indian spices

Mmmm what’s cooking?

Joss Herd has been an editorial food stylist for the past 25 years, turning words into beautiful pictures of food for Waitrose magazine, along with showcasing her work for TV, books and packaging. We are delighted that Joss will be joining us to share some of her expertly curated recipes. We asked her to give us a sneak peek into what lockdown life has been like for her.

My earliest memories of food were packed full of variety, of food from around the globe, which were readily available near to my North London childhood home. I still miss the Turkish spices of Stoke Newington, the Vietnamese freshness of Kingsland Road, the potent Lebanese garlic of Edgware Road, South Indian curries with crisp curry leaves and Ramen shops with steaming bowls of gloriousness on a cold day. I was fortunate to have the opportunity to sample authentic foods from faraway places; in neighbourhoods where families cooked to keep their heritage alive.

My Grandfather was a Fleet Street journalist in the 1940s and 1950s. He was always resplendent in his Mac and Trilby, always with a cigarette; back when smoking was considered glamorous. He reported on everything from war to crime. He was abundantly charming and spent long lunches and dinners interviewing and capturing the attention of people from all walks of life. Nothing could be kept under wraps when there was a large glass of wine on the table and a plate of good food.

Simpsons on the Strand was the place where he entertained the good chaps, flipped with the Blind Beggar up in Whitechapel where he rubbed shoulders with members of the underworld. He travelled extensively and would return home to my Grandmother with his notes on the dishes that he had eaten in far flung places. He would then charm my Grandmother, the self-confessed reluctant cook, into reproducing the dishes, such as the curry he had eaten in Sri Lankan, in their Loughton kitchen. She loved him dearly and indulged his cravings for world foods, despite having to struggle to source the unusual ingredients for these unknown recipes!

I moved to the North Essex town of Saffron Walden eighteen years ago and, at the time, could not find any of the restaurants I was so accustomed to, so I pulled on my knowledge and replicated the recipes at home. Ingredients were then sometimes hard to come by, but now most ingredients can be found in most supermarkets. Pho pastes, Katsu curry sauce, baobun kits, Massaman curry pastes, Curry leaves to Chipotle chilli, are some of my staple cupboard ingredients.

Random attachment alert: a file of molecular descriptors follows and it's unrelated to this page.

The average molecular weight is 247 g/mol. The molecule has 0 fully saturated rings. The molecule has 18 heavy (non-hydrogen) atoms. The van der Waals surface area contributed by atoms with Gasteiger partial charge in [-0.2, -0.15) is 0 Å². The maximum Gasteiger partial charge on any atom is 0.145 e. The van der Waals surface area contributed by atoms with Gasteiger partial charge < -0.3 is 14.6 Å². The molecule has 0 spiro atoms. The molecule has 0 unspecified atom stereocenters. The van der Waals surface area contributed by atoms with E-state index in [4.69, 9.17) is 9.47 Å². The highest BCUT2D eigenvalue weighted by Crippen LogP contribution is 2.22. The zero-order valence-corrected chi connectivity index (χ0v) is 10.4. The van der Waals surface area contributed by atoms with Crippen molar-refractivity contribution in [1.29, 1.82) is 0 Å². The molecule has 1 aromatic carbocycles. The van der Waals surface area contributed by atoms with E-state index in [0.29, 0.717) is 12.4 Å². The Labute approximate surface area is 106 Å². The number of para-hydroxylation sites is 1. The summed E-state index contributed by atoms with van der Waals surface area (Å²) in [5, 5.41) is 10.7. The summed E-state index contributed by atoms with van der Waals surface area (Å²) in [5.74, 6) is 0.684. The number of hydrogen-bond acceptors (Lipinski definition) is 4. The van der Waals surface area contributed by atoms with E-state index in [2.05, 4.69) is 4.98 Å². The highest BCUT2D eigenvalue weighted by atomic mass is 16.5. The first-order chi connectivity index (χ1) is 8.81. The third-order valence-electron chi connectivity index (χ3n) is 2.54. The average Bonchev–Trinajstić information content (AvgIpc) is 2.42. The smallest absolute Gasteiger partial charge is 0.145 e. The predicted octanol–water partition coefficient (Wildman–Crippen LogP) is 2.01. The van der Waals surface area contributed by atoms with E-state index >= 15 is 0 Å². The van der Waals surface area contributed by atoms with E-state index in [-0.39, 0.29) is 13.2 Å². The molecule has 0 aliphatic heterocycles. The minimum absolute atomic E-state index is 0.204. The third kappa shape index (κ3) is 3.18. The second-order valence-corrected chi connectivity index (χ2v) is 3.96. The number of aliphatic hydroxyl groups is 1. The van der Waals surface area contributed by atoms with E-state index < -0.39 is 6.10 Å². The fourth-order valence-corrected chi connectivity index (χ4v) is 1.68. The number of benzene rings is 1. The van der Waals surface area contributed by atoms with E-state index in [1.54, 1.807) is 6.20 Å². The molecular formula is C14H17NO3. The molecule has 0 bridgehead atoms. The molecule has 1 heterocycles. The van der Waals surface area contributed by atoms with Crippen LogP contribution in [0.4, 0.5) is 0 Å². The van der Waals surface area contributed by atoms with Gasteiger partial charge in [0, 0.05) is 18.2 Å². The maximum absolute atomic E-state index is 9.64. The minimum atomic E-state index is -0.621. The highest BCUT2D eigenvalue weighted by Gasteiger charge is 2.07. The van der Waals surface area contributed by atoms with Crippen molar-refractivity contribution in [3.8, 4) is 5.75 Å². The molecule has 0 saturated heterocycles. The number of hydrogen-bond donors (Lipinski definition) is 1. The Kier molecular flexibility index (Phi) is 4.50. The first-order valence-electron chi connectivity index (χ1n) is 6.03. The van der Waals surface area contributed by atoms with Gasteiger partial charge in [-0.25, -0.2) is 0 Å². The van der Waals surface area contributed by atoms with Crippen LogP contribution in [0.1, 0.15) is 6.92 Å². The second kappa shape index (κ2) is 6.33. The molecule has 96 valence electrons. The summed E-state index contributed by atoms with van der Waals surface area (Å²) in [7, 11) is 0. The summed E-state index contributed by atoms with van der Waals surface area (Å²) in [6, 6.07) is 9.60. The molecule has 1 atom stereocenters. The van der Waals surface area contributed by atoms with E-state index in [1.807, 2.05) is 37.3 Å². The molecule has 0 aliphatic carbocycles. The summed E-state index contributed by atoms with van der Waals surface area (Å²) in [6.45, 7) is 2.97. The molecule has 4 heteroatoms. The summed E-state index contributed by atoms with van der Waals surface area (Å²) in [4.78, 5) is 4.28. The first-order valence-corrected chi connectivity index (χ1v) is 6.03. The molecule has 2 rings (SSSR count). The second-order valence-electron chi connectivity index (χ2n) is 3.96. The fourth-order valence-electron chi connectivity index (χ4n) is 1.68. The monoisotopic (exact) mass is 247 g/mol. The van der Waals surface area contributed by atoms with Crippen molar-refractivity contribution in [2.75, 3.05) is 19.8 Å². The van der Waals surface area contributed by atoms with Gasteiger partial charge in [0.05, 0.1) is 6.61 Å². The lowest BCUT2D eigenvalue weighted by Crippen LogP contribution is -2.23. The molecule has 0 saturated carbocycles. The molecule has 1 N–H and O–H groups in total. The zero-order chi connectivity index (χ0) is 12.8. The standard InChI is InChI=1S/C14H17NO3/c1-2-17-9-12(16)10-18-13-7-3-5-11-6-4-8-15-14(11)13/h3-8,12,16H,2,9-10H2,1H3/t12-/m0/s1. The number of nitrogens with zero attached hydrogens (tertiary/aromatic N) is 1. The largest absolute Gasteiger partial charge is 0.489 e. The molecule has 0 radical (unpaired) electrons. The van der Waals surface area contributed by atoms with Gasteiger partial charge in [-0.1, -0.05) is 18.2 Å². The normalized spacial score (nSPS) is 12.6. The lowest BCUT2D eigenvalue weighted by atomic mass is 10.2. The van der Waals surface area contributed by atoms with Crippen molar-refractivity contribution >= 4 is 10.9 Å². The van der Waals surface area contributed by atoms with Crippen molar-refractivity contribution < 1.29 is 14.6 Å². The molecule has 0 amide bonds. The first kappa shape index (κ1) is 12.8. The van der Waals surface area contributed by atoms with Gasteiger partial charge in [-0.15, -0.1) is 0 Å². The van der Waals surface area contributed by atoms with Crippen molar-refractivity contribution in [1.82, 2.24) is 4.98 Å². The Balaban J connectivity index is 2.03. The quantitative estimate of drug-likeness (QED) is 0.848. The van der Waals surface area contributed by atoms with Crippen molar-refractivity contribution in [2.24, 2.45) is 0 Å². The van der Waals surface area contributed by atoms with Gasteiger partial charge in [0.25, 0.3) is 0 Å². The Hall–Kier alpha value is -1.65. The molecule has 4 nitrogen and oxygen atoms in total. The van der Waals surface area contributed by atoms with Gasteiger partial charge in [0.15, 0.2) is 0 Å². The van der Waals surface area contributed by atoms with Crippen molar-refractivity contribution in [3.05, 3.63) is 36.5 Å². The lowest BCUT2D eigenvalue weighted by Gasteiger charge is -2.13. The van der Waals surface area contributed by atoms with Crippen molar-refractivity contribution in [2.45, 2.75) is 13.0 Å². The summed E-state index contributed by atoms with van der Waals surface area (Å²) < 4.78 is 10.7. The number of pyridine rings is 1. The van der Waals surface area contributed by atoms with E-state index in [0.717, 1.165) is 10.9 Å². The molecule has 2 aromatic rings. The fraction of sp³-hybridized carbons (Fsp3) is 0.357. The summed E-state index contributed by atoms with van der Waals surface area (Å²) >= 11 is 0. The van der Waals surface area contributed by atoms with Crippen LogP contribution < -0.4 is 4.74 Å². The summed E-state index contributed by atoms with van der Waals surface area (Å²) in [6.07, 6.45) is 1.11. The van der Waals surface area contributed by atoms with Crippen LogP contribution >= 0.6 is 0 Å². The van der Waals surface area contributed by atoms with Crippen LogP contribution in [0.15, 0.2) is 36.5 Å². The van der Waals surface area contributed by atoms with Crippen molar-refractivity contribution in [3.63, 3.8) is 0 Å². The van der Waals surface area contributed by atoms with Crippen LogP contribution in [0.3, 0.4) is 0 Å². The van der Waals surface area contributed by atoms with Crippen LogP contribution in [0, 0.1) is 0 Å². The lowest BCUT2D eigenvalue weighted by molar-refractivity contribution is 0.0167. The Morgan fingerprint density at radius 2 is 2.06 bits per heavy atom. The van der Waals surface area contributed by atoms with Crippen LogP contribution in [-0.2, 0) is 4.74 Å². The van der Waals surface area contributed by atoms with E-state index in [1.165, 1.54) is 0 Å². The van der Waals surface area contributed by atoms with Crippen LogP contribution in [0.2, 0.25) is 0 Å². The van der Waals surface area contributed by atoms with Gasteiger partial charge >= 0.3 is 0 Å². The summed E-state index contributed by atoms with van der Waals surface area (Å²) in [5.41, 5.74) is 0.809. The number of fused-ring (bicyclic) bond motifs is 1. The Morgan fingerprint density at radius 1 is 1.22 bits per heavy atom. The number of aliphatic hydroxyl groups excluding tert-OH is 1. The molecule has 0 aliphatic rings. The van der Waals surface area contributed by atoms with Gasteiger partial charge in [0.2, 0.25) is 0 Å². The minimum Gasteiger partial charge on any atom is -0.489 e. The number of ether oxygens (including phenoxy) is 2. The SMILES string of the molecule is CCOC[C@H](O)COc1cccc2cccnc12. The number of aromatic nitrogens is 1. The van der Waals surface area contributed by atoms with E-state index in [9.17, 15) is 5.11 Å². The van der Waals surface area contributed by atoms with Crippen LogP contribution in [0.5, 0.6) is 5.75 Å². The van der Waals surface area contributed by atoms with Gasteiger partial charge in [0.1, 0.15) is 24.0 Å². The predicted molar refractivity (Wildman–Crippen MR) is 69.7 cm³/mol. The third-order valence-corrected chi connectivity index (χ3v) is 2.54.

I am proud to have inherited my Grandfather’s hunger for discovering new flavours. He could sniff out the best place for every kind of dish, normally the small back street restaurant where the locals dined, which would take time and patience, but it always paid off. He was never intimidated by a small entrance door or a darkened room, he would follow a great food smell wafting from within, like a grown-up Bisto kid following his nose. I think, had he have been around today, he would almost certainly have been a food writer and a very good one at that. He taught me to never to settle for less, read recommendations, to do my research and most importantly, sort your expenses!

A Southern Indian inspired coconut curry with salmon and green beans

 

Serves 4 – 6 

2 tbsp coconut oil
1 tbsp black mustard seed
1 tbsp cumin seed 
12 curry leaves dried or fresh
2 onions peeled and finely diced
3 garlic cloves peeled and finely chopped
2cm ginger peeled and grated 
1/4 tsp chilli powder 
1 tsp turmeric powder
1 x  400g tin chopped tomatoes
1 tbsp tamarind paste
1 x  400g tin coconut milk
500ml veg stock 
500g salmon fillet, skinned and cut into 3 cm slices 
200g pk extra fine green beans cooked
2 x red chilli sliced optional.

Heat the coconut oil in a deep sauté pan, add the mustard seed and cumin seed and fry until they begin to pop and are fragrant, add the curry leaves and cook for a further minute. Tip in the onions and continue to cook for 5 minutes until softened and golden, follow this by the garlic and ginger, cook until sticky and golden. Season with sea salt.

Add the chilli powder and turmeric and continue to cook for 2 minutes. Tip in the chopped tomatoes and lower the heat, cook this gently stirring frequently until a paste is formed. This can take 5 – 8 minutes. Stir in the tamarind paste.

Add the coconut milk and stock and gently simmer for 5 minutes. Add the salmon and gently cook for 5 minutes until the salmon is opaque and starts to flake.

Scatter in the green beans, cook for a further 2 minutes before scattering with coriander and fresh chilli if required. 

Serve with rice and naan bread to mop up the sauce.

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